VIM: Setting a colorscheme
Every good text editor deserves to have a customizable color scheme.
For vim, colorschemes are installed as any other plugin. Most colorschemes
can be downloaded as a
.vim file. If you are not using a plugin manager,
you need to copy the
.vim file to an
autoload folder inside a
in your home directory.
However, if you are using a plugin manager, (as you should), then depending on the plugin manager, the colorscheme may be installed like a plugin. Personally, I suggest you install a colorscheme-pack. Since it makes it trivially easy to switch to any colorscheme (it has almost all colorschemes you can think of, and you can create a pull request for missing ones).
Once the colorscheme pack is installed, you can go ahead and try out the colorschemes for yourself.
Suppose you want to try out jellybeans colorscheme (my favorite, BTW). Open up vim, and while in normal mode, type:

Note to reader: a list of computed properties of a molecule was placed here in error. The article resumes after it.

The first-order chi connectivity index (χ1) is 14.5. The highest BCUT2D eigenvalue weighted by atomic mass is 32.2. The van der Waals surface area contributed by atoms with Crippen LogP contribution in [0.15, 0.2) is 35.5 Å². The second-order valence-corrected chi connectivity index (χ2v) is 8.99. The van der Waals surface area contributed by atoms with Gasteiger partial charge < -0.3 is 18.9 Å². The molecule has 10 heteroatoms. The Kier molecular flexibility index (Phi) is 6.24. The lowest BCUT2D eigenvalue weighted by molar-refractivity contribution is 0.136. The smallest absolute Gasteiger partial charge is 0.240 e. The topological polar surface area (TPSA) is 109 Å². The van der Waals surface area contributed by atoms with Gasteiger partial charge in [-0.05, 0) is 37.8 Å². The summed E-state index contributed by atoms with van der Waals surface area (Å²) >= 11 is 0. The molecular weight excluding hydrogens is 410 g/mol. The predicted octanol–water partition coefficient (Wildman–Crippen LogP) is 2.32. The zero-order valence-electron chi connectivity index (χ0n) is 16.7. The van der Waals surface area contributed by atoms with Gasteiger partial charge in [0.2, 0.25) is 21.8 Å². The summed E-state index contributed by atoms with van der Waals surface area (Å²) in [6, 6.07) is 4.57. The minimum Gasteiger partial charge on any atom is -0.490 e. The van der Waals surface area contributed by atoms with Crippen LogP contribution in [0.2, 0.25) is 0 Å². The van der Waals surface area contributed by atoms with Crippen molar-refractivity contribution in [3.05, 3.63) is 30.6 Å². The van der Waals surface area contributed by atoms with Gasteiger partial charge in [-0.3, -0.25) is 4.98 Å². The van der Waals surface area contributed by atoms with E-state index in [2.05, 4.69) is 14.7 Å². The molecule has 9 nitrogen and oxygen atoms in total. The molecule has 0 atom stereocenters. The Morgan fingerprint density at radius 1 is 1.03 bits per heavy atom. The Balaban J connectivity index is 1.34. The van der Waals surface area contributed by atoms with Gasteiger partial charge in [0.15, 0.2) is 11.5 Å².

You can also try some other famous colorschemes:
- Solarized - Both dark and light background variants are widely popular.
- Vividchalk - High contrast colorscheme
- Lucius - One of the few good light color schemes
- Tomorrow Night
Vim colorschemes can be tricky. Most colorschemes should work without any problems on
gvim, however, if you like to do all your work on terminal, then you might not have the luxury of 16 million colors. Most new terminals support atleast 256 colors.
If you are unsure, there is a script called 256color.pl which can be used to find out if your terminal supports all 256 colors. If it does, and vim still isn't showing proper colors, try
:set t_Co=256to force vim to use 256 colors. Alternatively you can try setting the terminal name manually by typing
TERM=xterm-256colorin a terminal and then running vim.
Some themes however, would never appear well (or at all) on 256 color terminals. That's because they don't support them. To still use those themes, you can use plugin
csapproxwhich would make map the colors to a 256 color pallete as best as it can. For inquisitive minds, searching for truecolor terminals might also be a good workout.
If you can't find a colorscheme in the pack, that's probably because the names are case sensitive for example, the correct names for the above are:
As always, use tab completion in vim to make searching for colorschemes easier.